China wants Sri Lanka to ensure level playing field

Updated - December 04, 2021 11:32 pm IST

Published - March 07, 2015 11:01 am IST - BEIJING

Sand being dredged from the sea and sprayed duringreclamation at the Chinese investment‘Colombo Port City’ in February.

Sand being dredged from the sea and sprayed duringreclamation at the Chinese investment‘Colombo Port City’ in February.

China has sounded Sri Lanka that it should ensure that there is no discrimination against Chinese enterprises in the island nation, following >Colombo’s decision to freeze a Beijing-funded port project in Colombo. China’s Foreign Ministry spokesperson Hua Chunying said regarding the suspension of the port project that Sri Lanka should “properly resolve the issue in a way that helps Sri Lanka's development and maintains the confidence of Chinese firms investing in Sri Lanka."

On Thursday, the Sri Lankan government had announced that it was “temporarily and immediately” suspending for two weeks, the $1.34-billion project funded by a Chinese firm, pending approvals and environmental clearances. "We have been informed by the Sri Lankan government of the decision, which stressed the project was 'suspended', not 'cancelled'," Ms. Hua observed.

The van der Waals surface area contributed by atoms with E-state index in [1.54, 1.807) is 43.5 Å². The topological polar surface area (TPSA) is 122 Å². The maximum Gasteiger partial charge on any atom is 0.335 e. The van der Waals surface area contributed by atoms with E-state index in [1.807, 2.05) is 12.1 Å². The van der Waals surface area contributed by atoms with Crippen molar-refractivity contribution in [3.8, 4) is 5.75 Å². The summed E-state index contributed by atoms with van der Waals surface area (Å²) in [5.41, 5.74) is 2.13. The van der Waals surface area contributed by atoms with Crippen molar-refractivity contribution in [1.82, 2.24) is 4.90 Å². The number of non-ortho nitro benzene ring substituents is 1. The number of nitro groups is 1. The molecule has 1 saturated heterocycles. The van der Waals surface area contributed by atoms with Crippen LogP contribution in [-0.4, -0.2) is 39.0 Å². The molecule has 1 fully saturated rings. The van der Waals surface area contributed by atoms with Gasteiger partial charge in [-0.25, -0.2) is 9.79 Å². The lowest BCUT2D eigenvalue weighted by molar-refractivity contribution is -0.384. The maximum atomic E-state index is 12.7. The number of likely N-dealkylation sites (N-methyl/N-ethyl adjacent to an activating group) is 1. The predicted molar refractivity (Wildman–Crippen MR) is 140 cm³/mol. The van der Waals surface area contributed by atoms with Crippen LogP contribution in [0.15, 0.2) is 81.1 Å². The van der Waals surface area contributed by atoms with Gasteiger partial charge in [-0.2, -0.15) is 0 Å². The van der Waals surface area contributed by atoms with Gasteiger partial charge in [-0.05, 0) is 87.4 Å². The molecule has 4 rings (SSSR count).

“The Sri Lankan side promised to keep in contact and consultation with China regarding following arrangements," the spokesperson said. She added that Sri Lanka is holding investigations into its cooperative projects with other countries as well. The China Communications Construction Company had started the port project during former President Mahinda Rajapaksa's tenure. China’s state media is reporting that the project was scheduled to generate 83,000 Sri Lankan jobs.

Sri Lanka’s decision coincides with Prime Minister Narendra Modi’s upcoming visit to Colombo. But following Mr. Modi’s departure, Sri Lanka’s President Maithripala Sirisena will pay a month-end visit to China — a decision, which analysts says mirrors Colombo’s dilemma of balancing its ties with New Delhi and Beijing. Last month, visiting Sri Lankan foreign minister, Mangala Samaraweera, had stated in Beijing that Sri Lanka’s review of certain projects should be welcomed by foreign, including Chinese, investors as this signaled the emergence of a “rule-based investor climate” premised on merit alone. He had added that following Mr. Sirisena’s visit, a Sri Lankan finance ministry delegation would visit Beijing to take a take a fresh look at the $5-billion loans that have been raised from China.

The dissonance in the Sri Lanka-India ties had amplified during the November visit to Colombo of a Chinese submarine. But in an about turn, Mr. Sirisena’s government has now decided to bar docking of all foreign submarines in Sri Lanka.

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